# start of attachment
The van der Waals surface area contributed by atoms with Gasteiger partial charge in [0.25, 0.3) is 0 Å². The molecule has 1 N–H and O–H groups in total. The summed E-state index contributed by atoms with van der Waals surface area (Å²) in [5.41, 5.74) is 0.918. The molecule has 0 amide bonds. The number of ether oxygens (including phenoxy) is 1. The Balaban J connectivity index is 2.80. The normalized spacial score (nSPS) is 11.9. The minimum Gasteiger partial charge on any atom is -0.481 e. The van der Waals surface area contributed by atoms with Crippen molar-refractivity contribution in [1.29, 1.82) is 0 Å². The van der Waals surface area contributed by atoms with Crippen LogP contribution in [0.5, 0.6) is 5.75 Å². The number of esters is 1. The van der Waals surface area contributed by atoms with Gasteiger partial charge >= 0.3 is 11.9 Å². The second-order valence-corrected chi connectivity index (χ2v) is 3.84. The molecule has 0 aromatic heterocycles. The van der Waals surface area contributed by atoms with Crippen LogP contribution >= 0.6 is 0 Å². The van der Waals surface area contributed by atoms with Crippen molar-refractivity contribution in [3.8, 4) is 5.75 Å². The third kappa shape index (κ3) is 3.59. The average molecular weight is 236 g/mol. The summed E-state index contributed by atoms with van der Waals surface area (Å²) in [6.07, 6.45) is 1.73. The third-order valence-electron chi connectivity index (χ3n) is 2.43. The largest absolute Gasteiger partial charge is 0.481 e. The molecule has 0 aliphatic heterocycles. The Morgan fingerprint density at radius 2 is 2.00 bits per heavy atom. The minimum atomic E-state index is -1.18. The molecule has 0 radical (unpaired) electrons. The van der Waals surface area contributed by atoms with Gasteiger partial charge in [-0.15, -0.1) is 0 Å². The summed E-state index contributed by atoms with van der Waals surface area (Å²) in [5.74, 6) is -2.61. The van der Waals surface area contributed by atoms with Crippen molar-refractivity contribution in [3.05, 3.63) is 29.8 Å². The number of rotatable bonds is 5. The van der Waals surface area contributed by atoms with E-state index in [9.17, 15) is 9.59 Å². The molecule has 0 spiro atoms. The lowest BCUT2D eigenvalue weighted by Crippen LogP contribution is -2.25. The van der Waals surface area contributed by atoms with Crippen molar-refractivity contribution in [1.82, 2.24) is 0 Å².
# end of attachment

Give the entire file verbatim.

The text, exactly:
The van der Waals surface area contributed by atoms with Gasteiger partial charge in [0.25, 0.3) is 0 Å². The molecule has 1 N–H and O–H groups in total. The summed E-state index contributed by atoms with van der Waals surface area (Å²) in [5.41, 5.74) is 0.918. The molecule has 0 amide bonds. The number of ether oxygens (including phenoxy) is 1. The Balaban J connectivity index is 2.80. The normalized spacial score (nSPS) is 11.9. The minimum Gasteiger partial charge on any atom is -0.481 e. The van der Waals surface area contributed by atoms with Crippen molar-refractivity contribution in [1.29, 1.82) is 0 Å². The van der Waals surface area contributed by atoms with Crippen LogP contribution in [0.5, 0.6) is 5.75 Å². The number of esters is 1. The van der Waals surface area contributed by atoms with Gasteiger partial charge >= 0.3 is 11.9 Å². The second-order valence-corrected chi connectivity index (χ2v) is 3.84. The molecule has 0 aromatic heterocycles. The van der Waals surface area contributed by atoms with Crippen LogP contribution >= 0.6 is 0 Å². The van der Waals surface area contributed by atoms with Crippen molar-refractivity contribution in [3.8, 4) is 5.75 Å². The third kappa shape index (κ3) is 3.59. The average molecular weight is 236 g/mol. The summed E-state index contributed by atoms with van der Waals surface area (Å²) in [6.07, 6.45) is 1.73. The third-order valence-electron chi connectivity index (χ3n) is 2.43. The largest absolute Gasteiger partial charge is 0.481 e. The molecule has 0 aliphatic heterocycles. The Morgan fingerprint density at radius 2 is 2.00 bits per heavy atom. The minimum atomic E-state index is -1.18. The molecule has 0 radical (unpaired) electrons. The van der Waals surface area contributed by atoms with Gasteiger partial charge in [-0.15, -0.1) is 0 Å². The summed E-state index contributed by atoms with van der Waals surface area (Å²) in [5.74, 6) is -2.61. The van der Waals surface area contributed by atoms with Crippen molar-refractivity contribution in [3.05, 3.63) is 29.8 Å². The number of rotatable bonds is 5. The van der Waals surface area contributed by atoms with E-state index in [9.17, 15) is 9.59 Å². The molecule has 0 spiro atoms. The lowest BCUT2D eigenvalue weighted by Crippen LogP contribution is -2.25. The van der Waals surface area contributed by atoms with Crippen molar-refractivity contribution in [1.82, 2.24) is 0 Å².